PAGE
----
When the California Reparations Task Force meets again next week in Sacramento, it will begin to share some recommendations on the concrete reparations programs that could be taken up by the Legislature. It’s important that Californians understand that in order to match the scale of America’s greatest injustice, we must be prepared for remedies on a scale approaching the Great Society programs of Medicare and Medicaid.
Reparations is a paradigm for understanding harm and repair as it relates to people who suffered a human rights injustice because of government action. Harm and repair are the two sides of the spectrum. Consistent with this paradigm, the task force is evaluating the severity and articulating the scope of the harm to Black people, including all of the atrocities the government committed against Black people in California.
The task force will outline the method for repairing harm, including compensation for the harm that contemplates monetary redress, atonement and apology. For an apology to be a meaningful act of repair and atonement, it must be concrete and tangible. Making the apology tangible ensures that the harm will cease and desist for good because the government is being held patently accountable.
This mandate comports with the United Nations international conventions for reparations, which consists of five components: compensation, restitution, satisfaction or apology, rehabilitation and guarantees of non-repetition.
Reparations will include programs that disrupt racism within our major institutions. These programs will be in housing, criminal-legal systems, education, health and medicine, and financial wealth and asset-building infrastructure. Fixing systemic racism and rehabilitating institutions will require major changes to these sectors.
For example, at its early March meeting, the task force shared data showing a lack of uniform collection of race statistics in prosecutors’ offices across the state, creating opportunities for racially biased prosecution and undermining the California Racial Justice Act, which was enacted to reduce such bias. The task force will use that information to develop recommendations on improving the California Racial Justice Act for the benefit of the harmed group.
Reparations will also likely include monetary compensation to Black people who are descendants of enslaved and persecuted Black Americans. Monetary compensation is a critical component of reparations under international standards and within the American legal system.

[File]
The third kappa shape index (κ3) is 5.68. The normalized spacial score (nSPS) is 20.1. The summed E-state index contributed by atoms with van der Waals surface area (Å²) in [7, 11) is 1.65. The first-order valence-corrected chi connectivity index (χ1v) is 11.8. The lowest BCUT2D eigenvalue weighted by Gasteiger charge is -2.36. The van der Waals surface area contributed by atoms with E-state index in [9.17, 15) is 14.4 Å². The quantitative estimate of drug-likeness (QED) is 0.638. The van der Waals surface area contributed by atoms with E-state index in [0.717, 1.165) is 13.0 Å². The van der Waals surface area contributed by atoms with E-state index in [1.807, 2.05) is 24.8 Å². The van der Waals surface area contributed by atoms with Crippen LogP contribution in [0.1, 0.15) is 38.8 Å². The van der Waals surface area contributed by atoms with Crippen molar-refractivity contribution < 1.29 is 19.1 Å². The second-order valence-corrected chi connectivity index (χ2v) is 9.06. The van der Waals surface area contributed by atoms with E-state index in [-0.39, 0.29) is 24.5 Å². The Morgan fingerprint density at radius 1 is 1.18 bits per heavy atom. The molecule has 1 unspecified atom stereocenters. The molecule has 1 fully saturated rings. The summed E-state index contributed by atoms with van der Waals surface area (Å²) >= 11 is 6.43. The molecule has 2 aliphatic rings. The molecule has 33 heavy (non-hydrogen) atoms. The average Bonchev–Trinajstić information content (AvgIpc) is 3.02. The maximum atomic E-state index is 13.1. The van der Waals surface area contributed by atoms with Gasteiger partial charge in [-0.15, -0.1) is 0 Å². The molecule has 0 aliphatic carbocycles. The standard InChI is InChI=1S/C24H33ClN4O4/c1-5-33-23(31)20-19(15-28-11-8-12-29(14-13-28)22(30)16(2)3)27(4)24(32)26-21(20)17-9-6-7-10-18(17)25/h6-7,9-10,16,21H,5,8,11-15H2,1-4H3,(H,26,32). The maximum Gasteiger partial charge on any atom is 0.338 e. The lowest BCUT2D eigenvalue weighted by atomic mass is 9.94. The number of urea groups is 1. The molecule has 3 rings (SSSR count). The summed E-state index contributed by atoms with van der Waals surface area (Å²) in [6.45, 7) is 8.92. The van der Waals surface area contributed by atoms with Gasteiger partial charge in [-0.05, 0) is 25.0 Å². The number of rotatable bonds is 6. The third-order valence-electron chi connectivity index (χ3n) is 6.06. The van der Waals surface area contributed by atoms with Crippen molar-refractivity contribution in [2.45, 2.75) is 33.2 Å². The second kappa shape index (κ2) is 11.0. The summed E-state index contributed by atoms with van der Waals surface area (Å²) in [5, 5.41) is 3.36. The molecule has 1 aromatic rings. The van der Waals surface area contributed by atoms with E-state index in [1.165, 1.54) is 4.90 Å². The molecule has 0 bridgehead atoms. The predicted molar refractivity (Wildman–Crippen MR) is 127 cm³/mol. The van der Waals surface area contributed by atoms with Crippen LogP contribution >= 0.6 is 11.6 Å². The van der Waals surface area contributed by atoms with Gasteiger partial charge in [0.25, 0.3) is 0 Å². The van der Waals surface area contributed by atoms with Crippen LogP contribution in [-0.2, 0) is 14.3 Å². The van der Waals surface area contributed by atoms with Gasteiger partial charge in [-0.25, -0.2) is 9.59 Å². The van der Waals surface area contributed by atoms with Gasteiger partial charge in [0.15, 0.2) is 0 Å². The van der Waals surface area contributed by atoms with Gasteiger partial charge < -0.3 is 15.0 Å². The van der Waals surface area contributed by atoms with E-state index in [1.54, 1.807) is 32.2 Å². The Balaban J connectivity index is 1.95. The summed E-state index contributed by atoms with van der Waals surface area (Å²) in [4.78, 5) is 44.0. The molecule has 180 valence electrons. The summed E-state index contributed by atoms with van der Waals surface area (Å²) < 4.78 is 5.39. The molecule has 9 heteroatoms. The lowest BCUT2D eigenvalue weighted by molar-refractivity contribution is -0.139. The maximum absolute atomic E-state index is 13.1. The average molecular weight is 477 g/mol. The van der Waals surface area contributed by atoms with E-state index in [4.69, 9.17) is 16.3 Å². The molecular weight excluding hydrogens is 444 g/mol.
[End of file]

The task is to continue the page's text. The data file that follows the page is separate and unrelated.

Reparations to similarly situated groups are a good metric for understanding compensation. Canada is paying almost $32 billion to living victims and descendants of Indigenous people as compensation for state-sanctioned cultural genocide. The U.S. paid the current equivalent of $30 billion to Japanese Americans incarcerated during World War II for state-sanctioned human rights abuses, property loss, forced removal and imprisonment. Germany has paid $89 billion to Holocaust survivors in the Jewish diaspora to compensate for infamous human rights abuses.
Globally, we see reparations paid to direct victims and descendants in the quantity of billions of dollars. The task force is mandated to align with these international conventions and, moreover, we are guided by the moral imperative that justice is priceless.
The task force delivered a 500-page interim report establishing that California was, in practice, a pro-slavery state, a Jim Crow state and a post-civil rights apartheid state. It’s appropriate that California became the first state to convene a reparations task force because the real story is that the wealthiest state in the union and the fifth-largest economy in the world was one of the principal purveyors and beneficiaries of anti-Black policies and narratives.
In short, the Golden State garnered a windfall from Black oppression.
The task force understands that it is critical to share its findings and the real story with the public. In the last meeting, it rolled out plans for a comprehensive public education campaign that includes dissemination of the report to all public libraries and colleges, and the translation of the interim report into K-12 curriculum.
With specific and tangible reparations initiatives, California is on the brink of a historic and seismic shift towards finally delivering justice for Black Americans. The task force recommendations will be breathtaking. They must be nothing less.
Lisa Holder is a member of the California Reparations Task Force and president of the Equal Justice Society. The author wrote this for CalMatters, a public interest journalism venture committed to explaining how California’s Capitol works and why it matters.